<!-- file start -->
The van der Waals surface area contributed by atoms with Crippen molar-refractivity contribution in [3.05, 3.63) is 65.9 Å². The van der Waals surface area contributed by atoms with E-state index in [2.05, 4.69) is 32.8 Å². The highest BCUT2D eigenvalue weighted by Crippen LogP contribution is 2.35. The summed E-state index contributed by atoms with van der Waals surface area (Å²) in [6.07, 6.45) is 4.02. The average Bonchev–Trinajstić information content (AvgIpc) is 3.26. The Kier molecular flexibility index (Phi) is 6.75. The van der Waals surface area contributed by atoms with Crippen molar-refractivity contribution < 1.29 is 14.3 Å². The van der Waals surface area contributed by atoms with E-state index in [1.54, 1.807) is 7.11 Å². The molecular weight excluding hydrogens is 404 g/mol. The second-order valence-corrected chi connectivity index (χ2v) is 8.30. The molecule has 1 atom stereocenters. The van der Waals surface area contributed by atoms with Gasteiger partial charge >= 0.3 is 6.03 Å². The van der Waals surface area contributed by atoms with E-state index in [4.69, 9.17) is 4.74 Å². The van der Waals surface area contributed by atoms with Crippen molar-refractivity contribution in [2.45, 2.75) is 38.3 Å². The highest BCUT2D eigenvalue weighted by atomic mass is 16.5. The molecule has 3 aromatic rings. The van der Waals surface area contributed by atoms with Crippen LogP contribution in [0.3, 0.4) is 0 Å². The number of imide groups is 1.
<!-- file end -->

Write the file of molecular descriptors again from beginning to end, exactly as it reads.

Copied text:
The van der Waals surface area contributed by atoms with Crippen molar-refractivity contribution in [3.05, 3.63) is 65.9 Å². The van der Waals surface area contributed by atoms with E-state index in [2.05, 4.69) is 32.8 Å². The highest BCUT2D eigenvalue weighted by Crippen LogP contribution is 2.35. The summed E-state index contributed by atoms with van der Waals surface area (Å²) in [6.07, 6.45) is 4.02. The average Bonchev–Trinajstić information content (AvgIpc) is 3.26. The Kier molecular flexibility index (Phi) is 6.75. The van der Waals surface area contributed by atoms with Crippen molar-refractivity contribution < 1.29 is 14.3 Å². The van der Waals surface area contributed by atoms with E-state index in [1.54, 1.807) is 7.11 Å². The molecular weight excluding hydrogens is 404 g/mol. The second-order valence-corrected chi connectivity index (χ2v) is 8.30. The molecule has 1 atom stereocenters. The van der Waals surface area contributed by atoms with Gasteiger partial charge >= 0.3 is 6.03 Å². The van der Waals surface area contributed by atoms with E-state index in [4.69, 9.17) is 4.74 Å². The van der Waals surface area contributed by atoms with Crippen molar-refractivity contribution in [2.45, 2.75) is 38.3 Å². The highest BCUT2D eigenvalue weighted by atomic mass is 16.5. The molecule has 3 aromatic rings. The van der Waals surface area contributed by atoms with Crippen LogP contribution in [0.3, 0.4) is 0 Å². The number of imide groups is 1.